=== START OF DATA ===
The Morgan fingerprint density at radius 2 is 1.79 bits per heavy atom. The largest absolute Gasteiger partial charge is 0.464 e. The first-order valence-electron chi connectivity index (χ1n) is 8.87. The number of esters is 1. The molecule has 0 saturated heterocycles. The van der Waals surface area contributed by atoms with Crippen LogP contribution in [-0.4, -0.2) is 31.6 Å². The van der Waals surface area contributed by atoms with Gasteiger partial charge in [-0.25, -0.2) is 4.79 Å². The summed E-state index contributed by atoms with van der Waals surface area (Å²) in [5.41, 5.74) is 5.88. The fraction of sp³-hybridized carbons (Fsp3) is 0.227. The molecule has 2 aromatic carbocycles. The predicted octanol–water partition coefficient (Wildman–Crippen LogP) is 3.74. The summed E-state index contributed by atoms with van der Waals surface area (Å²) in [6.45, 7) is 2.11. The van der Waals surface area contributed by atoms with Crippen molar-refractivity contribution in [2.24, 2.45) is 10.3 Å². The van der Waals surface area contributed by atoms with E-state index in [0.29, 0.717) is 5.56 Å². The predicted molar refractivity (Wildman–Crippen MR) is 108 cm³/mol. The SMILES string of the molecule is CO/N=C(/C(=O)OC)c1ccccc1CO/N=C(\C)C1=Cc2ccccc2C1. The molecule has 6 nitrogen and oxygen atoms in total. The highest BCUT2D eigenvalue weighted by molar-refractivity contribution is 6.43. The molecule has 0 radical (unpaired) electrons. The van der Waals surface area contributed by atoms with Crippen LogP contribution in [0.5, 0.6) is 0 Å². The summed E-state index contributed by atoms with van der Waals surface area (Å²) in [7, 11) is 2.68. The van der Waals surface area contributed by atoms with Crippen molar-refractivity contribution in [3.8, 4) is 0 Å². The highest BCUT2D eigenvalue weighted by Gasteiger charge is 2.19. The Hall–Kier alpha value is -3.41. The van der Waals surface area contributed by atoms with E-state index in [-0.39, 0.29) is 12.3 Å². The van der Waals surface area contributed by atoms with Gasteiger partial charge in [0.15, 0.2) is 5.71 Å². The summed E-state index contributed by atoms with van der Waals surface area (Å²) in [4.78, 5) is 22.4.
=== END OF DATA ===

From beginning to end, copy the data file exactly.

The Morgan fingerprint density at radius 2 is 1.79 bits per heavy atom. The largest absolute Gasteiger partial charge is 0.464 e. The first-order valence-electron chi connectivity index (χ1n) is 8.87. The number of esters is 1. The molecule has 0 saturated heterocycles. The van der Waals surface area contributed by atoms with Crippen LogP contribution in [-0.4, -0.2) is 31.6 Å². The van der Waals surface area contributed by atoms with Gasteiger partial charge in [-0.25, -0.2) is 4.79 Å². The summed E-state index contributed by atoms with van der Waals surface area (Å²) in [5.41, 5.74) is 5.88. The fraction of sp³-hybridized carbons (Fsp3) is 0.227. The molecule has 2 aromatic carbocycles. The predicted octanol–water partition coefficient (Wildman–Crippen LogP) is 3.74. The summed E-state index contributed by atoms with van der Waals surface area (Å²) in [6.45, 7) is 2.11. The van der Waals surface area contributed by atoms with Crippen molar-refractivity contribution in [2.24, 2.45) is 10.3 Å². The van der Waals surface area contributed by atoms with E-state index in [0.29, 0.717) is 5.56 Å². The predicted molar refractivity (Wildman–Crippen MR) is 108 cm³/mol. The SMILES string of the molecule is CO/N=C(/C(=O)OC)c1ccccc1CO/N=C(\C)C1=Cc2ccccc2C1. The molecule has 6 nitrogen and oxygen atoms in total. The highest BCUT2D eigenvalue weighted by molar-refractivity contribution is 6.43. The molecule has 0 radical (unpaired) electrons. The van der Waals surface area contributed by atoms with Crippen LogP contribution in [0.5, 0.6) is 0 Å². The summed E-state index contributed by atoms with van der Waals surface area (Å²) in [7, 11) is 2.68. The van der Waals surface area contributed by atoms with Crippen molar-refractivity contribution in [3.8, 4) is 0 Å². The highest BCUT2D eigenvalue weighted by Gasteiger charge is 2.19. The Hall–Kier alpha value is -3.41. The van der Waals surface area contributed by atoms with E-state index in [-0.39, 0.29) is 12.3 Å². The van der Waals surface area contributed by atoms with Gasteiger partial charge in [0.15, 0.2) is 5.71 Å². The summed E-state index contributed by atoms with van der Waals surface area (Å²) in [4.78, 5) is 22.4.